Organizing Paperwork For Your Taxes
Please don’t throw rotten eggs at me for mentioning taxes, especially for mentioning them now. I mean, we have a couple of months before we need to think about it right? Sorry, but I am one of those sickening people who has her taxes done and in the mail by the first or second week of February. So please forgive me. : ) (Note from Tawra: She has a short tax form to fill out so don’t feel too bad if yours aren’t completely done yet. 🙂 )
You may not realize it, but you can save money by having your taxes done early if you are getting a refund. The earlier you get your taxes done, the sooner you will get your money back. Then you can apply it to your credit card debt, your house mortgage, other debt or savings. You can save two, three or even more months interest on things if you can pay them down sooner. Every minute you procrastinate means you are losing money.
If you are in debt up to your eyeballs or are unemployed, don’t even consider using that money for a vacation, big screen TV or putting a swimming pool in your yard. Give yourself a good shake, take control of your finances and stop allowing your finances to control you. Get some backbone. Here are a few ideas I thought might help you “normal” people who sometimes (always??) wait until April 15 at midnight to mail your returns.
Half the battle is trying to find the paperwork you will need. Once a year I go through my papers, desk, file cabinets and anywhere I might have documents relevant to taxes. I usually do it in January so I can start fresh for the year. If you can get that done ahead of time the rest of the process will go much easier.
Here’s where to start:
- Start with your desk and the piles of papers you have laying around it and on it.
- Next, work your way to your file cabinet.
Use the following things to help you get through organizing your taxes and paperwork:
- Move Quickly – You don’t have to thoroughly read each and every paper. At a quick glance you should be able to place it in the pile or box it belongs in. Now is not the time to study and think about each item. After you get them in their piles, which I have listed below, you can then take each separate pile and deal with it in more detail.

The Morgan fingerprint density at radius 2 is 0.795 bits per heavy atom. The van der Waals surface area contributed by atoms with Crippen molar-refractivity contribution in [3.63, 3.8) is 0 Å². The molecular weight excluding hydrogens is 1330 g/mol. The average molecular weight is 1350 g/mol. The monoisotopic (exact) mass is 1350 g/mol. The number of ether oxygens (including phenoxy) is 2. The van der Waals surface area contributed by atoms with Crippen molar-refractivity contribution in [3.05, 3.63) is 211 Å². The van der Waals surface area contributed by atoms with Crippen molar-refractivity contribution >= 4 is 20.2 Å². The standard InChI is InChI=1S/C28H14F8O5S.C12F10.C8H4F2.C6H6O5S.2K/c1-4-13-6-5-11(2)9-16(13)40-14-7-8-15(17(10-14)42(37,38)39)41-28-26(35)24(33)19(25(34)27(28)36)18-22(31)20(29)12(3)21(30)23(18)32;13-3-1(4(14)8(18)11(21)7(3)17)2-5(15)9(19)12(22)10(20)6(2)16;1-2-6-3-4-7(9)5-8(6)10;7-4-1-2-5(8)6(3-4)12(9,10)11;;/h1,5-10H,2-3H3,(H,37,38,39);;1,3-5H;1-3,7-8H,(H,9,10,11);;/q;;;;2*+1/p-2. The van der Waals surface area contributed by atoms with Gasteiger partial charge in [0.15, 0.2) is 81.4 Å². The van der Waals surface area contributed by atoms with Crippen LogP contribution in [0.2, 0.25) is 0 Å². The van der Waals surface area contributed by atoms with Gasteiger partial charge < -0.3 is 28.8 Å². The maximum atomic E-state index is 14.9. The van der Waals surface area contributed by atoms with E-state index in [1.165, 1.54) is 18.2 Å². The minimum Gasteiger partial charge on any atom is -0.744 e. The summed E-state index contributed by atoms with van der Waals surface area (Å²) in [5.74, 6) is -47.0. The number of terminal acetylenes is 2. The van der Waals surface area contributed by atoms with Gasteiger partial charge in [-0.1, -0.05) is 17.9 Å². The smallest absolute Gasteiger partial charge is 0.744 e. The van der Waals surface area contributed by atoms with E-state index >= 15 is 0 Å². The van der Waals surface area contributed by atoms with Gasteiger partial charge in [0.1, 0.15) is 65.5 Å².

- Place everything in one of four piles. – Everything can usually go in one of these four piles. If you have mounds of papers making a big mess, you may want to put them in boxes instead of a pile.
Here are the four piles you should use when getting tax documents together:
- Trash – if you need to shred things, place in a bin or bag to shred at a later time. Now is not the time to shred one paper at a time.
- File – these are things you don’t need to do anything with but you do need to keep and file. Place them in a box to set by the file cabinet and file later. If you have a lot of filing you may want to set aside one whole day for this because, before you file the new items, you will want to go through each file folder and toss what you no longer need in it.
- Bills – Put these in a separate pile to go through and take care of as soon as you are done sorting.
- Correspondence – Correspondence includes the things you need to make phone calls about or deal with in some way. Take care of these by placing them in the order of importance or by date which they need to be done. These should be dealt with after you have dealt with the bills.
Papers and laundry are two things that easily get out of control in people’s lives. The secret to keeping it under control is to stay on top of it and to follow through with it. In the same way you shouldn’t leave laundry laying around in piles after it is dried, you shouldn’t leave paperwork laying around after you first look at it.
While you still have your mail in your hand, place it in the trash, in the “to file” pile, the bills or in the correspondence pile.
Keep a trash can by your desk along with three trays, file folders or even separate piles on your desk or counter. Use one tray for things to file, one for bills and one for correspondence. If you can’t figure out what pile something should go in, add a miscellaneous file or tray too. As far as tax papers go, these start in your file pile and then are placed in your file box or cabinet in a special tax folder.
Be ruthless. We usually keep way more papers than we need. For example, unless you have your own business at home, you really don’t need to keep five years worth of utility bills. I keep three months worth just in case I need to show I have lived in my home for a certain amount of time. Each person is different but if you have a question call your accountant or the IRS now (Don’t wait until April 10 because they’ll be so busy, you won’t get through to them) and find out exactly what you need to keep. I have also called one or two credit card companies to see if I need to keep their statements for any reason and in normal circumstances, you don’t. Everyone is different, though, so take just a couple of minutes and make the call. It will save you time and work later.
Read some of the other articles on our website for more information on organizing your paperwork if you need more tips but these basic guidelines should help you get started.
Note from Tawra: Some states are now having money problems and not sending back tax refunds you should get for many months or longer. I strongly suggest that you start making sure you are only taking out what you think you will need to pay and NOT using it as a savings account as a lot of people do. You never know when there will be big crisis in the government and you don’t get the refund back at all.
photo by: honan